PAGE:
Liked by 1 person

    1. Thanks very much for giving us an insight on your method of building moulding planes and furniture. Your pretty much of a celebrity in moulding planes and I’ve enjoyed reading your book “moulding planes in practice” I’ve tried to draw up in cad according to Larry’s dimensions and it just doesn’t work out. So I’ve referred to some of your dimensions and made some minor adjustments to suit. In regards to Larry’s dimensions the thickness of the body, grip and wedge doesn’t coincide with the profile’s width. I’ve spent hours making adjustments to make his dimensions work for me but just couldn’t without affecting the thickness of the wedge and the tang of the iron without significantly reducing them. I keep referring to the picture of the set on Matt’s website and I just can’t figure out how Larry makes it all work. Larry has a 25° bevel on the blind side while you seem to have an 18 to 20° bevel which works for me. But I would prefer to use Larry’s dimensions as it gives the plane a full thicker body. But that’s where I’m at with these planes. Each sized plane is individually drawn and made to suit the irons width. With Larry’s dimensions I can’t get the width of the iron to match the width of the sole. If I could some how get atleast one drawing from Larry and maybe I could work out how he fit the irons width to those dimensions.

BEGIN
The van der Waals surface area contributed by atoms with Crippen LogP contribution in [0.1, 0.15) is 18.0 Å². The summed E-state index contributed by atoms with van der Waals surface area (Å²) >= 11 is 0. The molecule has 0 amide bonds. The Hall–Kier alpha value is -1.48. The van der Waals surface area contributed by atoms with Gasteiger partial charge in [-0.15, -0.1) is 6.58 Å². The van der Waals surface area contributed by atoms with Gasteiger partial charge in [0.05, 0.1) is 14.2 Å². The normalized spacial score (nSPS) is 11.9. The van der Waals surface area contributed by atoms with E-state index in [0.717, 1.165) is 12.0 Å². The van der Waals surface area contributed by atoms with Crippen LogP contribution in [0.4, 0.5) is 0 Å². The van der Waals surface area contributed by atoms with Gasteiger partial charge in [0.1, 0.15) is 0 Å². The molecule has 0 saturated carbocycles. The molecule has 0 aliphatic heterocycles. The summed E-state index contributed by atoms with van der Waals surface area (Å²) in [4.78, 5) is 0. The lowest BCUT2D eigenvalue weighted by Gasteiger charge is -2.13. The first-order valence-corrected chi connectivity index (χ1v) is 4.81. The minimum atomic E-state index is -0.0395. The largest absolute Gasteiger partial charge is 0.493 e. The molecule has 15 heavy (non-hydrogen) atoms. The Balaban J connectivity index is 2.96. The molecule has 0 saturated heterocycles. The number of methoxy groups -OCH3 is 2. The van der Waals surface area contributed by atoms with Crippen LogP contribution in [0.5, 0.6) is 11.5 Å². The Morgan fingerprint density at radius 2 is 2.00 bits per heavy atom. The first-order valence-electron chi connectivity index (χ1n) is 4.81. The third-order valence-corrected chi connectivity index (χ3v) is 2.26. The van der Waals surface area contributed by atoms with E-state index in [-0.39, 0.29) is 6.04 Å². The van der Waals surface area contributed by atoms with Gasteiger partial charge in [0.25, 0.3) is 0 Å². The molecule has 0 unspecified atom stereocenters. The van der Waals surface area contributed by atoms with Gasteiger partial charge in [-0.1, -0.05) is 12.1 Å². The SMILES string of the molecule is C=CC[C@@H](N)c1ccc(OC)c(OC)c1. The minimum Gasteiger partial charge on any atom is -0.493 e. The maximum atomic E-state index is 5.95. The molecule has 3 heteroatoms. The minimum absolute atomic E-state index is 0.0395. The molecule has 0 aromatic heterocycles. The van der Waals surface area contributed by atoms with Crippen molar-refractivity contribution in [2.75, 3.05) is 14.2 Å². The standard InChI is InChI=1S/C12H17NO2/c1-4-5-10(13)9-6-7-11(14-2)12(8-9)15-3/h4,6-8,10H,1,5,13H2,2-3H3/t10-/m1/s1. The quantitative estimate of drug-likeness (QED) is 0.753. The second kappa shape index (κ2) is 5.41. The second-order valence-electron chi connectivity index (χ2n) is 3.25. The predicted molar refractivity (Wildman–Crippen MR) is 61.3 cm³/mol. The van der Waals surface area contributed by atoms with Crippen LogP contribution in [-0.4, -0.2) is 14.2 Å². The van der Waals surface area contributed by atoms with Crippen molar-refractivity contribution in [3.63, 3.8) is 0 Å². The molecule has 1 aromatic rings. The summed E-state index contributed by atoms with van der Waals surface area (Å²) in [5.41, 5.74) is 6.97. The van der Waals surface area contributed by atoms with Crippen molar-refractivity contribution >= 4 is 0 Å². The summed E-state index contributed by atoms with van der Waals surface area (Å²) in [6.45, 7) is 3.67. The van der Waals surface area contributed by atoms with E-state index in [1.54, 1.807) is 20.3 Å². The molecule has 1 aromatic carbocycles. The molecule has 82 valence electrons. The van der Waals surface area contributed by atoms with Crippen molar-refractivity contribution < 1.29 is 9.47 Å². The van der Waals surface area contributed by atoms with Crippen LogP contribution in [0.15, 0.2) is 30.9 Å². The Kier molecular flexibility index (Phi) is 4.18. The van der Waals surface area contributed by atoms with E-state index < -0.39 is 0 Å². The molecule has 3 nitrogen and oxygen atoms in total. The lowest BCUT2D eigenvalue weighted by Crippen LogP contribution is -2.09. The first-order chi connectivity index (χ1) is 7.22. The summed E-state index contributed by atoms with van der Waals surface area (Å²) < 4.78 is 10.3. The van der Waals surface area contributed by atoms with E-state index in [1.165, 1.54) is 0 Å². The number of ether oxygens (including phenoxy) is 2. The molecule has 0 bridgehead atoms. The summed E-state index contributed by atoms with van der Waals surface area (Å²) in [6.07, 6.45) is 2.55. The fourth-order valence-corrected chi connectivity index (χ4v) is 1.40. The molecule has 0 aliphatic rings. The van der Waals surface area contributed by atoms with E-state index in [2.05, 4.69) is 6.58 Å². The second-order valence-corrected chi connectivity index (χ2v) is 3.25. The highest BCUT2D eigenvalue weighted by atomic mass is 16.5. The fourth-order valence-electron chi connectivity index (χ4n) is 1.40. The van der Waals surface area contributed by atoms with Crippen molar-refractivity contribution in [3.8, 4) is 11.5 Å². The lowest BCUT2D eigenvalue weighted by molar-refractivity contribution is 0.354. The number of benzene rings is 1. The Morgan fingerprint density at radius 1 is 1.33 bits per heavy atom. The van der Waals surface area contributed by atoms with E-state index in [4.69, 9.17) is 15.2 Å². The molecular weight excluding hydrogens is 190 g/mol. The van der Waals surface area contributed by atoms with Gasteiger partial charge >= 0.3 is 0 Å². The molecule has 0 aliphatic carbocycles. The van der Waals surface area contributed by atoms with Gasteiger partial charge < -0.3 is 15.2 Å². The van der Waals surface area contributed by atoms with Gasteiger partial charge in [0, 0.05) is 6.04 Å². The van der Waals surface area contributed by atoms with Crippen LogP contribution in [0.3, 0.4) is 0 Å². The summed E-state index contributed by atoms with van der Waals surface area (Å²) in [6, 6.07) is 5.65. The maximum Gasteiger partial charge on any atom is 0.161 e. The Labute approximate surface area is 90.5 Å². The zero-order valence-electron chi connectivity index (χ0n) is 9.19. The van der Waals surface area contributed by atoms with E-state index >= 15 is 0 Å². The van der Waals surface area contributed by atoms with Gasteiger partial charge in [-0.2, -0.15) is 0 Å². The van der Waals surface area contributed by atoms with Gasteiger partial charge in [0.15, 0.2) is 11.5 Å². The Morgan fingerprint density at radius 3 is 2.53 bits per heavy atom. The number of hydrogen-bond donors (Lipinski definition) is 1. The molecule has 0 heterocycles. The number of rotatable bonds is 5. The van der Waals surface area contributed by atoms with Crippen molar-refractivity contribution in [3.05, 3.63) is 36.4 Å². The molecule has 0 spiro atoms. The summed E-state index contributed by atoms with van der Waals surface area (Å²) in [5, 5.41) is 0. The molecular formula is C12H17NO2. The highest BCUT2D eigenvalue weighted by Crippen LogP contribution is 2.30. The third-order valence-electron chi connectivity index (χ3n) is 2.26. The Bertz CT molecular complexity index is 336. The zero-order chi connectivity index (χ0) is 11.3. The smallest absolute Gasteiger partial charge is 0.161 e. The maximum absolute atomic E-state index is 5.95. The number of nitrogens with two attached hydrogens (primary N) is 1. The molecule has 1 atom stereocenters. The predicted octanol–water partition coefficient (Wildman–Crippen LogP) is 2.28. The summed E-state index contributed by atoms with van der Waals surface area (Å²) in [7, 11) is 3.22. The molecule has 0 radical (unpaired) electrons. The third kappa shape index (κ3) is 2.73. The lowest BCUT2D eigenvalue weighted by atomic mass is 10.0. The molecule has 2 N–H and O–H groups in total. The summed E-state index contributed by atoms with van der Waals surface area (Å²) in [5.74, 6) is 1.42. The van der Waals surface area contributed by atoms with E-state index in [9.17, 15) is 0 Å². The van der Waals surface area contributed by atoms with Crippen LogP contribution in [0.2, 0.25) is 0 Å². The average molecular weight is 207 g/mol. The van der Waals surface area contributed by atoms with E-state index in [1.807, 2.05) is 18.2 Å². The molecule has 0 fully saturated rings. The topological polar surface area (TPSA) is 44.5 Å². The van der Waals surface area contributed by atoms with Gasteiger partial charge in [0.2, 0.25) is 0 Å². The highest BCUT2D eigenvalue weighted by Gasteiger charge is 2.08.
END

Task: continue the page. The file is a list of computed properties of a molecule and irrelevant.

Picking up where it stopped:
3. Its often frustrating to imagine how things were done, or how they could be done by hand, as you state in your posts regarding the irons. Not sure if it would be applicable to your situation, but in Larry Williams video on sharpening profiled tools, he takes an old moulding plane which no longer matches the sole, he first anneals the blade (softens the metal by heating it and letting it cool slowly like burying in ashes for a few hours) then the profile can be readily cut to shape with files as the metal is quite soft, then whilst leaving the blade rather thick at the edge, he then again heats and quenches to harden, and tempers the blade. Final grinding of the bevel I believe was done with a flex shaft and then slips.


    1. Thanks Josh these are new irons, I’ve sharpened it and the plane works beautifully even with the mouth being so open. The good news is there is no clogging of the shavings but I need to go back to the grinding as I’ve noticed it needs touching up as some places aren’t connecting with the wood. Soon enough though this will become second nature, it’s always the first plane where you learn everything there is to know about plane making.